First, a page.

[Show abstract][Hide abstract] ABSTRACT: Three-dimensional matrices that encapsulate and deliver stem cells with defect-tuned formulations are promising for bone tissue engineering. Here we designed a novel stem cell delivery system composed of collagen and alginate as the core and shell, respectively. Mesenchymal stem cells (MSCs) were loaded into the collagen solution and then deposited directly into a fibrous structure while simultaneously sheathing with alginate using a newly designed core-shell nozzle. Alginate encapsulation was achieved by the cross-linking within an adjusted calcium-containing solution that effectively preserved the continuous fibrous structure of the inner cell-collagen part. The constructed hydrogel carriers showed a continuous fiber with diameter of approximately 700-1000 µm for the core and 200-500 μm for the shell area, which was largely dependent on the alginate concentration (2-5%) as well as the injection rate (20-80 ml/h). Water uptake capacity of the core-shell carriers was as high as 98%, which could act as a pore channel to supply nutrients and oxygen to the cells. Degradation of the scaffolds showed weight loss of ~22% at 7 days and ~43% at 14 days, suggesting a possible role as a degradable tissue-engineered construct. The MSCs encapsulated within the collagen core showed excellent viability, exhibiting significant cellular proliferation up to 21 days with levels comparable to those observed in the pure collagen gel matrix used as a control. A live/dead cell assay also confirmed similar percentages of live cells within the core-shell carrier compared to those in the pure collagen gel, suggesting the carrier was cell compatible and was effective for maintaining a cell population. Cells allowed to differentiate under osteogenic conditions expressed high levels of bone-related genes, including osteocalcin, bone sialoprotein and osteopontin. Furthermore, when the core-shell fibrous carriers were implanted in a rat calvarium defect, the bone healing was significantly improved when the MSCs were encapsulated, and even more so after an osteogenic induction of MSCs prior to implantation. Based on these results, the newly-designed core-shell collagen-alginate fibrous carrier is considered promising to enable the encapsulation of tissue cells and their delivery into damaged target tissues including bone with defect-tunability.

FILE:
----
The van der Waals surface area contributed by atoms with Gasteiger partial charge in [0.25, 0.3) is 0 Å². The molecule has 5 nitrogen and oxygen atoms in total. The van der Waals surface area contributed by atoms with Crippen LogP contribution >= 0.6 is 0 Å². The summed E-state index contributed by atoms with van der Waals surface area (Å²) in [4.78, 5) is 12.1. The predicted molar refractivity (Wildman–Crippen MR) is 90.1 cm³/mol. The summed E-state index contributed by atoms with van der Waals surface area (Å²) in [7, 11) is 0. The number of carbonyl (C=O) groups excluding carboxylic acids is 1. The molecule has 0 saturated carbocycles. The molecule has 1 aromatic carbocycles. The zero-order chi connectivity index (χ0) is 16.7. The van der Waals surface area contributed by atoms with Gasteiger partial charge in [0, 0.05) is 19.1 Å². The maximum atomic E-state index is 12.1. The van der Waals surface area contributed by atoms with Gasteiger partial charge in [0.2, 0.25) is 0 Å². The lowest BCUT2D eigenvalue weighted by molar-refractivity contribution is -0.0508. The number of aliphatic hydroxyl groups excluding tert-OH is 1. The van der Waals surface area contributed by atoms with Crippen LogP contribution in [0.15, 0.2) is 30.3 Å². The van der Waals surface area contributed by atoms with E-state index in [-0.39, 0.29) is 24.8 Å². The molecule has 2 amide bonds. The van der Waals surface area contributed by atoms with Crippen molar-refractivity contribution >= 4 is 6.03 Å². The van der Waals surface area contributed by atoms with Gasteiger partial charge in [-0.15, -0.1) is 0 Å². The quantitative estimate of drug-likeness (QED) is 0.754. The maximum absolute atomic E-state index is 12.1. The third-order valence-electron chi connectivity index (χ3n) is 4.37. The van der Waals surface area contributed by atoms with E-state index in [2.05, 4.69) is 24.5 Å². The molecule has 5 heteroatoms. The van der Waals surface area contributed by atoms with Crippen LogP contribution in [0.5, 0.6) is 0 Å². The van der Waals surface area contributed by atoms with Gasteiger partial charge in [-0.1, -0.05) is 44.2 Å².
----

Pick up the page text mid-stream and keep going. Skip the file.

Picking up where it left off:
Tissue Engineering Part A 08/2013; DOI:10.1089/ten.TEA.2013.0198 · 4.64 Impact Factor
[Show abstract][Hide abstract] ABSTRACT: Inorganic bioactive nanomaterials are attractive for hard tissue regeneration, including nanocomponents for bone replacement composites and nanovehicles for delivering therapeutics. Bioactive glass nanoparticles (BGn) have recently gained potential usefulness as bone and tooth regeneratives. Here we demonstrate the capacity of the BGn with mesopores to load and deliver therapeutic molecules (drugs and particularly genes). Spherical BGn with sizes of 80-90 nm were produced to obtain 3-5 nm sized mesopores through a sono-reacted sol-gel process. A simulated body fluid test of the mesoporous BGn confirmed their excellent apatite forming ability and the cellular toxicity study demonstrated their good cell viability up to 100 μg ml(-1). Small molecules like chemical drug (Na-ampicillin) and gene (small interfering RNA; siRNA) were introduced as model drugs considering the mesopore size of the nanoparticles. Moreover, amine-functionalization allowed switchable surface charge property of the BGn (from -20-30 mV to +20-30 mV). Loading of ampicillin or siRNA saturated within a few hours (∼2 h) and reflected the mesopore structure. While the ampicillin released relatively rapidly (∼12 h), the siRNA continued to release up to 3 days with almost zero-order kinetics. The siRNA-nanoparticles were easily taken up by the cells, with a transfection efficiency as high as ∼80%. The silencing effect of siRNA delivered from the BGn, as examined by using bcl-2 model gene, showed dramatic down-regulation (∼15% of control), suggesting the potential use of BGn as a new class of nanovehicles for genes. This, in conjunction with other attractive properties, including size- and mesopore-related high surface area and pore volume, tunable surface chemistry, apatite-forming ability, good cell viability and the possible ion-related stimulatory effects, will potentiate the usefulness of the BGn in hard tissue regeneration.